One would think that, with a significant number of polled Americans against the BAYRY/MON acquisition, politicians as representatives of their constituents would be more vocal in their opposition to the deal. Of course, politicians and the power of money to lobby such politicians could push through a deal despite overwhelming concerns. With that said, Americans understand what they are up against as they believe that the U.S. federal government is more interested in assisting corporations improve their returns for their shareholders than protecting the average consumer. While a majority of Americans are despondent given their belief that their political representatives bend to the will of major corporations, there are some legislators that have voiced opposition to the MON acquisition. For example, a senator introduced three bills to increase scrutiny of mergers/acquisitions and increase merger fees. Another legislator (representing farmers) introduced a bill to give the Agriculture and Health and Human Services secretaries permanent representation on the Committee on Foreign Investment in the U.S. ("CFIUS"), which decides whether deals including mergers are in the national interest (CFIUS will review the MON acquisition). Currently, there is no clear answer as to whether any opposition efforts to increase scrutiny on the MON acquisition will succeed or not.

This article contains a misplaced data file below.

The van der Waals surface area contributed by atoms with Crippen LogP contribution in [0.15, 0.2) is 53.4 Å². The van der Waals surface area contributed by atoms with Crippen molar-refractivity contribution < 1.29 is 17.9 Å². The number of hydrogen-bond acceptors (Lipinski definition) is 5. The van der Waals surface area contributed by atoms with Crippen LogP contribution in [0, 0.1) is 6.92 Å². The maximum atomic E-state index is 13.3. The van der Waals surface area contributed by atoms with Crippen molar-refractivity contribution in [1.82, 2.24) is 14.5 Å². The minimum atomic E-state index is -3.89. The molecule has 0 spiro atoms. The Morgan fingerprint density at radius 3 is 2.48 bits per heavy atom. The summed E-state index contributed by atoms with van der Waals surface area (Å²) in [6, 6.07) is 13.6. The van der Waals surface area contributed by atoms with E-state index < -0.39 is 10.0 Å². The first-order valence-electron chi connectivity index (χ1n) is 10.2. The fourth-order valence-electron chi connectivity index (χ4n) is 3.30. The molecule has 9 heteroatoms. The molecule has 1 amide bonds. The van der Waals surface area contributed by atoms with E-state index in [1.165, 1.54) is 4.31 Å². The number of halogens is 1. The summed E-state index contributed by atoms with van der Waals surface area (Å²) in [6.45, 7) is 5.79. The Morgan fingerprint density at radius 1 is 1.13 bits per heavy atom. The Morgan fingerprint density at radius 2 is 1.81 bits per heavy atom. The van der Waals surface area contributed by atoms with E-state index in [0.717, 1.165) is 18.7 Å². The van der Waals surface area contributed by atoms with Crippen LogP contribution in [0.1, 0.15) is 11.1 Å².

We believe that as other major agricultural company mergers move towards closing the odds of the BAYRY acquisition of MON closing decrease due to antitrust and/or national security reasons. Our readers may remember our skepticism that the MON acquisition will close (See our earlier articles where we discussed political/economic reasons for opposing the acquisition on antitrust grounds and where we discussed the acquisition being blocked on national security grounds). Investors, however, remain confident that such acquisition will close given the election of President Trump and a Republican Congress (who are believed to favor a less regulatory environment). So, as BAYRY and MON work to close their transaction through anticipated divestitures, farmers, organizations and politicians against the deal will continue to make additional efforts to block the deal. As noted above, BAYRY is launching asset sales of about $2.5 billion as they argue for regulatory clearance for their merger. With such potential divestitures in mind, investors believe regulatory agencies will approve the MON acquisition given that BAYRY's business in agriculture is primarily focused on pesticides while MON focuses on genetically modified seeds (For a detailed commentary on antitrust-related concerns regarding the MON acquisition, see this article).

We remain uncertain whether the relevant regulatory agencies will approve the MON acquisition. While a majority of Americans polled are against the BAYRY/MON merger, politicians and regulatory agencies hold the power to approve to such deal. One would think that the MON acquisition, given that it is one transaction in a series transactions comprising unprecedented industry consolidation to fight off weak fundamentals in the global agricultural economy, would face more vocal scrutiny and opposition. As agricultural industry companies attempt to consolidate, consumers and farmers have argued that a consolidation of the major agricultural companies will decrease research and development by the remaining companies and will result in increased prices for consumers. In addition, some U.S. legislators argue that food/farming technology is critical to U.S. national security. With such opposition in mind, whatever the regulatory outcome of the MON acquisition, the effort to close such acquisition remains a significant effort.